If you no longer have a period, you can hone in the power of the lunar cycle for your seed cycling schedule.

  • New moon to full moon - follicular phase seeds (flax and pumpkin)
  • Full moon to new moon - luteal phase seeds (sunflower and sesame)


Incorporating Seed Cycling into Your Daily Routine: Practical Tips and Recipes

Incorporating seed cycling into your daily routine is an affordable dietary approach to supporting your hormone health.

Here's how to begin seed cycling:

  1. Pull out your calendar and identify the first day of your last period. This should be the first day that you had menstrual flow, not spotting.
  2. Count forward until today. 
  3. If that day falls between days 1-14, you can begin utilizing the follicular phase seeds. If that day falls between days 15-28, you can begin utilizing the luteal phase seeds.
  4. Swith the seeds as indicated on the seed cycling chart when you enter the new phase of the menstrual cycle.


Some of my favorite ways to include seeds in my diet are:

  • Added to smoothies
  • Sprinkled on salad and soups
  • In protein ball recipes like my Luteal Phase Seed Energy Balls
  • Sprinkled on avocado or peanut butter toast
  • Added to oatmeal
  • Make a pesto sauce
  • Use seed butters

Printing off the seed cycling chart to hang in your pantry can be helpful to easily reference what seeds to incorporate.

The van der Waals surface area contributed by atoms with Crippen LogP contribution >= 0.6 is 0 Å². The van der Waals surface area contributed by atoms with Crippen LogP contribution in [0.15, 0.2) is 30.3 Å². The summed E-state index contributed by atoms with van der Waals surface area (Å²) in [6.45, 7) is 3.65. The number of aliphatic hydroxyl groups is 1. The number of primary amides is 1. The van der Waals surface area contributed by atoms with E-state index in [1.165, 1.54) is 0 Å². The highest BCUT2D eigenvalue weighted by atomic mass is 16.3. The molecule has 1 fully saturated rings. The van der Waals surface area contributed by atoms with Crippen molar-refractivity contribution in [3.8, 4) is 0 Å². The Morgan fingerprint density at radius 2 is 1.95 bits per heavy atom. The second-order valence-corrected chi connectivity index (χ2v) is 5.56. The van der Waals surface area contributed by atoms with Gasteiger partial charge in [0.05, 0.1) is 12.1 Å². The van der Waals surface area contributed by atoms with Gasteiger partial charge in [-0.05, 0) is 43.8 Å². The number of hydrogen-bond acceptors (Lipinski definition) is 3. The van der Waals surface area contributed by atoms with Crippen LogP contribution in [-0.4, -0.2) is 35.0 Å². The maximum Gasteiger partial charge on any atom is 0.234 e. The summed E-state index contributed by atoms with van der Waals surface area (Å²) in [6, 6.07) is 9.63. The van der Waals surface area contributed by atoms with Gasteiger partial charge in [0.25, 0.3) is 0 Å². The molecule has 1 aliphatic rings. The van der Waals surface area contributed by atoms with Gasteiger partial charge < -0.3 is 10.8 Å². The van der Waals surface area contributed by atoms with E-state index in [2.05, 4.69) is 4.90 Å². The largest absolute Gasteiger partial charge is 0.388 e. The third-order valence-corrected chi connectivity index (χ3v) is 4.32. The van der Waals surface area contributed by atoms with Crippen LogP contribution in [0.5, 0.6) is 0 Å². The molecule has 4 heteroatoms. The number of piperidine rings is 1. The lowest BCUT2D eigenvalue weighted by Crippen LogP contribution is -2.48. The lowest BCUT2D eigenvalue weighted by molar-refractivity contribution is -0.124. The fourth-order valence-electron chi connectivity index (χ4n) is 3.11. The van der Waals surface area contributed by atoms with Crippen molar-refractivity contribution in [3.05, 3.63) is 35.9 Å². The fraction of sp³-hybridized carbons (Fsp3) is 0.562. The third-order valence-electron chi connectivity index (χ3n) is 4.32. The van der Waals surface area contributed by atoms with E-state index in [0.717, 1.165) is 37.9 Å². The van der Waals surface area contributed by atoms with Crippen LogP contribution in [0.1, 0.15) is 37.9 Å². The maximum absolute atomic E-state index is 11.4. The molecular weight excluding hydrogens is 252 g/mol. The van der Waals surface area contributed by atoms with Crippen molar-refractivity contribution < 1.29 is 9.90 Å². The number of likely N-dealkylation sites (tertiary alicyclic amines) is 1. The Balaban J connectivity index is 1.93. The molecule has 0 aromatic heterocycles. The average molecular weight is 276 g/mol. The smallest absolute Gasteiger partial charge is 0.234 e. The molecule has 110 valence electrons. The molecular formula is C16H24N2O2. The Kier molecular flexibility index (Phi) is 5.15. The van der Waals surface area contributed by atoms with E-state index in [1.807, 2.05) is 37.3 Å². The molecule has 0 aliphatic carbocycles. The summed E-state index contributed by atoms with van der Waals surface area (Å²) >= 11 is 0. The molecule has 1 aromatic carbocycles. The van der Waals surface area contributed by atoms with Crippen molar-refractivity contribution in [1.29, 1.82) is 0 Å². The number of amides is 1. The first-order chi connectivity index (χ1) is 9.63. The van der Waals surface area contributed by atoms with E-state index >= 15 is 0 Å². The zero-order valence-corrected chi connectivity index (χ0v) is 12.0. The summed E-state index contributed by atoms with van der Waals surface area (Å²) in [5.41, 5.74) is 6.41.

An Additional Note About Flax Seeds

To reap the full benefit of flax seeds, it's best to freshly grind the flax seeds. You can do this in an old coffee grinder or spice grinder. You can grind up 1-2 weeks at a time and store them in the fridge or freezer.

Avoid using already ground flax seeds or flax meal from the store as there is a greater potential for rancidity which can increase inflammation in the body.


Tracking Your Progress: How to Evaluate the Effects of Seed Cycling

Seed cycling is one nutritional strategy that can help support hormone balance. When done consistently, you can begin to notice a shift in your hormones around 90 days. 

However, seed cycling alone cannot rebalance your hormones. Hormone imbalances can be a result of digestive dysfunction, blood sugar imbalances, stress, nutrition deficiencies, poor sleep, and environmental toxins

Seed cycling that is done in conjunction with other dietary and lifestyle strategies and addressing the root cause of the hormonal imbalance can have a lasting positive impact on your health and well-being.